The good news is most roads in Barrouaille are big enough for two vehicles, the bad news is Church is one of the smaller ones.  So as I prayed “Lord help your word impact hearts” I was also praying “Lord PLEASE don’t let anyone be on this road!”

For a long time, I never met anyone on the Church Road.  However out of the last five times driving people home from Church THREE OF THEM required my backing up, and I had to do it TWICE IN THE LAST WEEK!

Now if someone had told me a few months ago I would experience three American moments in one month my response would be walking to Church!  However, as I experienced my worst nightmare that many times an interesting happened.  It wasn’t so scary anymore.

  1. The first time I was a nervous wreck
  2. The second time I was annoyed but able to keep my frustration under control
  3. And the third time I backed down calm as a cucumber while smiling at Vincentians (and NOBODY told me how to drive!)

It’s easy to view American Moments as a curse because they loudly proclaim to everyone my weakness. But it’s a blessing to know I’ll become more Vincentian in my driving (someday) and till then my inability to back down the road without breaking into a cold sweat draws me closer to my Saviour.

Why I Must Eat Before I get Hungry

It’s been a week since I made a dramatic change in my daily diet with the simple principle “don’t wait till you are hungry.”  It may seem strange, but I believe that principle will have a greater impact upon my future ministry than anything else other than Scripture reading, and my daily walk with the Lord.

Up till last week my eating habits would be excellent till about 1:00.  Because I work a lot with children most of my ministry is done from early afternoon (2:00-2:30) when they get out of school, to around 8:30.  During that six or six and a half hour period I’m usually ministering to kids.  Which creates a serious problem when it comes to eating dinner.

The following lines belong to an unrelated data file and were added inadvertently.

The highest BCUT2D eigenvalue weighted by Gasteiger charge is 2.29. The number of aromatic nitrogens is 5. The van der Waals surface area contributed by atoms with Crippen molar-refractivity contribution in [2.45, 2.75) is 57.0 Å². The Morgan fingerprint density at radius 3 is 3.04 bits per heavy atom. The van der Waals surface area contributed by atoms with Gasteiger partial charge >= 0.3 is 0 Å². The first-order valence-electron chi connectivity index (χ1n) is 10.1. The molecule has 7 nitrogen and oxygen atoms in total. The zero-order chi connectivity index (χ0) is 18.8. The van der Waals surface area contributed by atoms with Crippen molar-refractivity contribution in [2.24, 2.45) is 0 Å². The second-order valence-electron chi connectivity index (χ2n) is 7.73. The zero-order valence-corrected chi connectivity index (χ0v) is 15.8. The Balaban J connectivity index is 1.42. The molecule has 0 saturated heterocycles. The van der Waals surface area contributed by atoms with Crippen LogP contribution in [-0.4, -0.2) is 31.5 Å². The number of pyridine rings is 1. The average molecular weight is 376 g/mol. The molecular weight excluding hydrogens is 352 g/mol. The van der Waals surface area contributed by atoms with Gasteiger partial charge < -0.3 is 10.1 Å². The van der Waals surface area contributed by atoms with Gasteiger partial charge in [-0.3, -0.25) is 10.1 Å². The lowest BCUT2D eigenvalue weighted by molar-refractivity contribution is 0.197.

There’s usually is a 15 to 20 minute window from 6:40 or 6:45 to 7:00 that I’m able to make dinner and eat it (on Church nights I have a half-hour). That gives enough time for a quick sandwich and maybe a piece of fruit and ten minutes rest before the children show up.  Editors note:  please understand I’m not complaining, I love working with Barrouaillies children, and there is time in the morning to study as well as relaxation.

The problem is I would arrive home at 6:45 already in the “danger zone” with low energy, and a huge appetite.  That sandwich (on white bread of course) wouldn’t hold up long so it isn’t surprising I end up eating way too much food after 8:30.

The “eat before your hungry” principle basically means eating something small every hour to hour and a half.

  1. This morning for instance I ate three mangoes after getting back from town at 10:30
  2. and scrambled eggs at 12:00
  3. then a protein shake at 1:00

The truth is I don’t really NEED the protein shake, or even the eggs or that matter.  But at 6:00 tonight those extra calories will keep me from reaching the danger zone.

As a Missionary its easy to get so caught up in the spiritual side of things that we overlook the physical side.  It is possible to live on 15 minute dinners consisting of grilled cheese or peanut butter sandwiches.  But the work of God takes not only energy but a focused mind, and that means eating when your not hungry.

Leaving the Easy Mission Field

The favorite part of my walk every morning is going past the two elementary schools in Barrouaille.  Usually before making the turn off the main road children already notice me coming and start calling out “Mr. John!” to get my attention.

Since coming two years ago the Lord has opened a great door of ministry with children.

  1. Through bible stories
  2. Computer tutoring in the afternoon
  3. Daily Bible Club (we are working through the book of Mark)
  4. Weekends playing frisbee or football
  5. And sharing the Gospel

While no mission field could be called easy, my personality and spritual gifts, along with a love for working with children makes it easier for me to reach the children of Barrouaillie.

I personally believe the Lord in His Sovereignty puts us in places where we can be used effectively for him….the important thing is to make sure we don’t spend all of our time in that easier mission field.

For a few months, the Lord has been challenging me to move on from children’s ministry and begin reaching adults as well as teenagers (secondary school students).  Children’s ministry is obviously important, but it’s incredibly easy to only become involved in ministries where we are gifted. Over time this can create a works-based view of ministry (“look what I did”) instead of humble reliance upon God.

So I began moving away from the “Mr. John” ministry opportunities and prayed God would open the door to new fields.  That prayer was answered yesterday as I met with a principal about volunteering at his secondary school in the Fall.